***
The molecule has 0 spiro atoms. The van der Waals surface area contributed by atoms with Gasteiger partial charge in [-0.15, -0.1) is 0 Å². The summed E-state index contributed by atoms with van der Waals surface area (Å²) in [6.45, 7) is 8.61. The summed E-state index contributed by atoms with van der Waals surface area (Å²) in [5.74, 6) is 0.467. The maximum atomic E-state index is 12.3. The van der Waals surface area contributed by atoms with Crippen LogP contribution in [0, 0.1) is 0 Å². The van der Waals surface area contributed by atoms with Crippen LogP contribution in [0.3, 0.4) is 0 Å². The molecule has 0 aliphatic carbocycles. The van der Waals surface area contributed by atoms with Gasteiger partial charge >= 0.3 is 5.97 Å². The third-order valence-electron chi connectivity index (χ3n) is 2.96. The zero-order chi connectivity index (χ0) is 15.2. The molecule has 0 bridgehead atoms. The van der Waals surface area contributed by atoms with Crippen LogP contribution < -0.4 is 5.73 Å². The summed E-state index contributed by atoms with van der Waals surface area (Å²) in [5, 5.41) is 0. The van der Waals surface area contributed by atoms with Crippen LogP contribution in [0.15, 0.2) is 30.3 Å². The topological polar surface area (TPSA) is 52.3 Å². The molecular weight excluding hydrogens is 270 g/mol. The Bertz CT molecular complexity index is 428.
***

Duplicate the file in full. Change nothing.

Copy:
The molecule has 0 spiro atoms. The van der Waals surface area contributed by atoms with Gasteiger partial charge in [-0.15, -0.1) is 0 Å². The summed E-state index contributed by atoms with van der Waals surface area (Å²) in [6.45, 7) is 8.61. The summed E-state index contributed by atoms with van der Waals surface area (Å²) in [5.74, 6) is 0.467. The maximum atomic E-state index is 12.3. The van der Waals surface area contributed by atoms with Crippen LogP contribution in [0, 0.1) is 0 Å². The van der Waals surface area contributed by atoms with Crippen LogP contribution in [0.3, 0.4) is 0 Å². The molecule has 0 aliphatic carbocycles. The van der Waals surface area contributed by atoms with Gasteiger partial charge >= 0.3 is 5.97 Å². The third-order valence-electron chi connectivity index (χ3n) is 2.96. The zero-order chi connectivity index (χ0) is 15.2. The molecule has 0 bridgehead atoms. The van der Waals surface area contributed by atoms with Crippen LogP contribution < -0.4 is 5.73 Å². The summed E-state index contributed by atoms with van der Waals surface area (Å²) in [5, 5.41) is 0. The van der Waals surface area contributed by atoms with Crippen LogP contribution in [0.15, 0.2) is 30.3 Å². The topological polar surface area (TPSA) is 52.3 Å². The molecular weight excluding hydrogens is 270 g/mol. The Bertz CT molecular complexity index is 428.